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Drive it Until the Wheels Fall Off? Are You Kidding Me?

by Mike Kennedy

EMA Emergency Management, EMS Emergency Medical Services, FD Fire Departments, Law Enforcement, badges article logo label

How old are the apparatus and trucks in your department? Ask any fire chief and the answer you will probably get is pretty close to 15 years old. Finding accurate data on the national average age of fire apparatus and trucks is very hard to do without sending a survey to the estimated 30,000 fire departments in the country (1). However, a 1999 applied research project conducted by Steve Pollock of the Odessa, TX Fire Department and submitted to the National Fire Academy shows the average age of apparatus in 17 Texas departments that responded to his survey, was then anywhere from 4.3 years for ambulances, 17.5 for pumpers and 20 years for ladders.

Let’s put this in perspective by asking a question similar to the one posed above. How many 17 year old personally owned vehicles are in your driveway? If you answered that question with any number higher than 0, chances are it’s a hand me down driven by your teenagers that you paid a couple hundred bucks for so that they quit driving your car. Now granted, none of your vehicles cost between $500,000 and a $1,000,000.00 (2), so factor that in too. But the idea that fire departments anywhere in this country drive to a fire and or other emergency situation in a 17 year old vehicle and then use it to protect and rescue the public seems appalling. But, what can be done? Your city or county has a limited budget and sometimes getting them to approve funding of the amount required to purchase the apparatus you need can be daunting.

Given the high cost of buying new apparatus and limited budgets, maintenance has to be a priority. But major questions have to be answered here too. In a 2012 article for Fire Rescue 1 entitled, Analysis: When to repair or replace fire trucks, John Hill reminds us that while maintaining and repairing a vehicle during its useful life is crucial, the decision to repair or replace gets difficult when the vehicles need repairs to reach the end of that useful life. Hill goes on to encourage a better way to think about these decisions. According to Hill, repairing represents an investment in a decision with a shorter useful life, and replacing means investing in a decision with a longer useful life. He concludes this train of thought by saying that by doing it this way, decision makers can view and compare the options side by side and come to a decision that is wise financially and makes the most sense.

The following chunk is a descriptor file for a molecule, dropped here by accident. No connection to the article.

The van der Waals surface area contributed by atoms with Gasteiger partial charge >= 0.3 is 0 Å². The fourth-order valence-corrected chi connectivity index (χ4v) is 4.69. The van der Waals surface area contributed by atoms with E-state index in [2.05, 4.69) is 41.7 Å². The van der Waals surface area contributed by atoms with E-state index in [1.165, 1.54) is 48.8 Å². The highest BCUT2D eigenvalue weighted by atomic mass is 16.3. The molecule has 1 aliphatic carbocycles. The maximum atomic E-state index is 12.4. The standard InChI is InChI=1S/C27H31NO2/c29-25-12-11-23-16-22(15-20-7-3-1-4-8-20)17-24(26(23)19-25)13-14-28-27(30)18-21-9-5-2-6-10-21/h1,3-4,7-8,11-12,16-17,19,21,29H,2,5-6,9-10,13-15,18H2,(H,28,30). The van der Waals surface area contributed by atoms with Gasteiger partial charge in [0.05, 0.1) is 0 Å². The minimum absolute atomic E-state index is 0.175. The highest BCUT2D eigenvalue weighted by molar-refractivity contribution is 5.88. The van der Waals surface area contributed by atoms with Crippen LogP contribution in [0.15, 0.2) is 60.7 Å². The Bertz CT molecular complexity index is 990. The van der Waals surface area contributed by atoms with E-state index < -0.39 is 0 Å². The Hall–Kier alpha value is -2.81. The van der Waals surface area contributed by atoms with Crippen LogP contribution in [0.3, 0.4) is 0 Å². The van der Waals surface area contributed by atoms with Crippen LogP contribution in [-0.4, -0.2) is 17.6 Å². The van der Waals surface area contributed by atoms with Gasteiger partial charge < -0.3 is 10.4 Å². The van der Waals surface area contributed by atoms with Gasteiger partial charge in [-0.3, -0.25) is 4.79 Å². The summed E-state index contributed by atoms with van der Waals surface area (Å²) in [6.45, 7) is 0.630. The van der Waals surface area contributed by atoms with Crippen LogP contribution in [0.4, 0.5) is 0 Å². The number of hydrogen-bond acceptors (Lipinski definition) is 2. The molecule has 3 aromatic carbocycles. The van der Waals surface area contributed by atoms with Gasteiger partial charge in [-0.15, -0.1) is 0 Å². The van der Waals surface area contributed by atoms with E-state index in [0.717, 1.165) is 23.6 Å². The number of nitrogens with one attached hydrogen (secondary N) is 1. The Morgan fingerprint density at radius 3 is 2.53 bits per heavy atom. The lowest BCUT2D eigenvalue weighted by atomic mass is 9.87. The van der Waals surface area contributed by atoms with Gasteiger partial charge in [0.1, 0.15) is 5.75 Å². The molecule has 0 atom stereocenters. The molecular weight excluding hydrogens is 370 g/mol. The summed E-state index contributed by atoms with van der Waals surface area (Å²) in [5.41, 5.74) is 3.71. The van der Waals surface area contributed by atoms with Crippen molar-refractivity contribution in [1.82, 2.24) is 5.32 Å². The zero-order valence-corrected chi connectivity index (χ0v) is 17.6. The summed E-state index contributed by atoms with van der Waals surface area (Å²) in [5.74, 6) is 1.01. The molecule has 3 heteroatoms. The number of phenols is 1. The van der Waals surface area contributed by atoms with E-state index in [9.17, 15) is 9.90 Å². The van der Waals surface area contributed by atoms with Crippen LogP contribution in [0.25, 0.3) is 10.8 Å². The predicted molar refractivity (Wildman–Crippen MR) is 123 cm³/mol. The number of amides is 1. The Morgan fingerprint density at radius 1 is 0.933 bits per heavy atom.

Every situation involved in making these decisions is different and each is affected by factors Hill points out in his article; cost of the repairs, cost of replacement, useful life of a repaired truck, and the useful life of a new truck. Sometimes though, there are non-financial factors that have to be considered and in many cases make the replace decision much easier. For instance, parts for repairing the old apparatus may not be available, safety is compromised by the old condition of the old apparatus, the old apparatus may no longer be in compliance, or is simply no longer dependable. To quote Hill, “Then, it may be followed with a short-form financial analysis that sounds like: "Well, we can repair this truck for $20,000 and it'll be good for another five years or we can spend $300,000 for a new truck that will last for 20 years." It seems like a choice between $4,000 per year and / or $15,000 per year.”